Warn­ings over school ig­nored be­fore quake

Of­fi­cial says il­le­gal con­struc­tion oc­curred where 19 chil­dren died

The Dallas Morning News - - World - Mark Steven­son, The As­so­ci­ated Press

MEX­ICO CITY — A Mex­ico City bor­ough pres­i­dent says that of­fi­cials from a pre­vi­ous ad­min­is­tra­tion ig­nored warn­ings that unau­tho­rized con­struc­tion work on a school that col­lapsed dur­ing a pow­er­ful earth­quake had hurt the build­ing’s struc­tural in­tegrity.

The school be­came a sym­bol of the tragedy when a wing of the build­ing col­lapsed in the mag­ni­tude 7.1 quake Sept. 19, killing 26 peo­ple, in­clud­ing 19 chil­dren. A fourth story had been added to the orig­i­nal three-story wing.

As the search con­tin­ued Fri­day for bodies in the de­bris of downed build­ings, au­thor­i­ties raised the death toll from the mag­ni­tude 7.1 quake to 355.

Bor­ough pres­i­dent Clau­dia Shein­baum said late Thurs­day that in­spec­tors is­sued a re­port in Novem­ber 2013 and warned the bor­ough’s ju­di­cial di­rec­tor at the time that work on the third floor and il­le­gally added fourth floor were “dam­ag­ing struc­tural el­e­ments that af­fect the sta­bil­ity of the build­ing.”

The pri­vately op­er­ated ele­men­tary and mid­dle school was ap­par­ently al­lowed to com­plete the work by pay­ing a fine equiv­a­lent to about $1,600 at the time.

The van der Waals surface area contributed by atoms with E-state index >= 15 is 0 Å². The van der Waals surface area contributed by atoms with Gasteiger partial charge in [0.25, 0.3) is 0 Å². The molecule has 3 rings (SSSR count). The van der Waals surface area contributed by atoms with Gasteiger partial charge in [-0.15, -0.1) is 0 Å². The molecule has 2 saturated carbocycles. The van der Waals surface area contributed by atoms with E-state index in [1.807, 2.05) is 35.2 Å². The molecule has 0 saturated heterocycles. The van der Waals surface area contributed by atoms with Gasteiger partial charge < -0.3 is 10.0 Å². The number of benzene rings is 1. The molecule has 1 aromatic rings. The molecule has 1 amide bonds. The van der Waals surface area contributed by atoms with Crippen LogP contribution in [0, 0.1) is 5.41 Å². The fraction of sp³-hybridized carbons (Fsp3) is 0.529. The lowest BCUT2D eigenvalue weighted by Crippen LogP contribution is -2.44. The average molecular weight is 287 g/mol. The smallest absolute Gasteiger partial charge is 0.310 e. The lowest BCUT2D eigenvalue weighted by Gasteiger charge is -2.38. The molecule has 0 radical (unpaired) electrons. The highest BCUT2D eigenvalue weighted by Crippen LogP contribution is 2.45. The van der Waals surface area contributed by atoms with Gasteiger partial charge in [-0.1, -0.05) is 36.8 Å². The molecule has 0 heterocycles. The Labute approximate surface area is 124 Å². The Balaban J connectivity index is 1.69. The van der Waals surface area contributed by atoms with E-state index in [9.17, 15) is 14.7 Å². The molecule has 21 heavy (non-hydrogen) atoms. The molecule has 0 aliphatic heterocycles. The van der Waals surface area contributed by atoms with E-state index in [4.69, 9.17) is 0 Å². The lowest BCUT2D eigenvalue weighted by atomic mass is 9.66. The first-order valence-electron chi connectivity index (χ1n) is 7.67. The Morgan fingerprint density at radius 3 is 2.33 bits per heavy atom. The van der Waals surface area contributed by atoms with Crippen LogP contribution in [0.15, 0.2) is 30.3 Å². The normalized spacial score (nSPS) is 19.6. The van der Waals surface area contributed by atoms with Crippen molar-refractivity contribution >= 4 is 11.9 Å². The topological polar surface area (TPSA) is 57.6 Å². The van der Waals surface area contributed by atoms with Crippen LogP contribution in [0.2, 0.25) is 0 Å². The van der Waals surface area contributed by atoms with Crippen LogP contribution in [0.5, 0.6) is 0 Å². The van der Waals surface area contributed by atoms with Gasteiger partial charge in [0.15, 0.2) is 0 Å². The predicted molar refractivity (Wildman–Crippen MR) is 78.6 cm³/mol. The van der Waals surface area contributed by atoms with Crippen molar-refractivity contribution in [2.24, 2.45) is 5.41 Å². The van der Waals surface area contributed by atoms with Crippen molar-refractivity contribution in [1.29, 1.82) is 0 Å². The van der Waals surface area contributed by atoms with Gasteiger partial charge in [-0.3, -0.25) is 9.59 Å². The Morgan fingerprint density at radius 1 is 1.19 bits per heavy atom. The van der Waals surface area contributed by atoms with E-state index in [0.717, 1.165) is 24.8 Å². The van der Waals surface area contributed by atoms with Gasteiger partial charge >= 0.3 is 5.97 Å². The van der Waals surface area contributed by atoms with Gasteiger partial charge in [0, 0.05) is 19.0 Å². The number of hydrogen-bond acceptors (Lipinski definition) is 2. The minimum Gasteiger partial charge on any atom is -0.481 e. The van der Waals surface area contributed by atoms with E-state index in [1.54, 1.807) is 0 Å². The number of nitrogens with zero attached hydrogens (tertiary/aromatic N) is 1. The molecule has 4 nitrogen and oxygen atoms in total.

“The file was closed, with a fine of 21,000 pe­sos. Out­ra­geous,” Shein­baum said. She added that she has filed a crim­i­nal com­plaint against the former ju­di­cial di­rec­tor, a per­son who held the same post later and “who­ever else may be re­spon­si­ble.”

Shein­baum, who took of­fice in 2015, said ear­lier that there had been unau­tho­rized ex­pan­sion work at the school since around 2010.

An­other bor­ough closer to the city cen­ter also filed crim­i­nal com­plaints against two de­vel­op­ers for two build­ings that par­tially or com­pletely col­lapsed, killing at least three peo­ple. The bor­ough of Ben­ito Juárez ac­cused the two firms of hav­ing “used low-qual­ity ma­te­ri­als, ly­ing and evad­ing the law.”

One of the build­ings was only about a year old and ad­ver­tised its apart­ments as be­ing struc­turally sound and quake-re­sis­tant. The other, a six-story rental apart­ment build­ing, was ap­par­ently built in the last year atop the un­re­in­forced struc­ture of a decades-old four-story build­ing.

The vast ma­jor­ity of the col­lapses and deaths oc­curred in build­ings con­structed un­der looser reg­u­la­tions prior to a 1985 quake that killed thou­sands in Mex­ico City.

How­ever the three build­ings cited in the crim­i­nal com­plaints in­volved more re­cent con­struc­tion. The school was started in 1983 but then ex­panded in the last decade.

Most of the rub­ble has been cleared away from the 38 sites where build­ings col­lapsed in the cap­i­tal, leav­ing only a few ac­tive re­cov­ery ef­forts.

Na­tional Civil De­fense chief Luis Felipe Puente re­ported Fri­day on Twit­ter that the quake’s toll had risen to 355, in­clud­ing 214 dead in Mex­ico City.

There were also fa­tal­i­ties in the states of More­los, Pue­bla, Mex­ico, Guer­rero and Oax­aca.

Moises Castillo/The As­so­ci­ated Press

Bor­ough pres­i­dent Clau­dia Shein­baum says in­spec­tors warned in 2013 that work on the third floor and an il­le­gally added fourth floor were dam­ag­ing struc­tural el­e­ments of the En­rique Reb­samen school.

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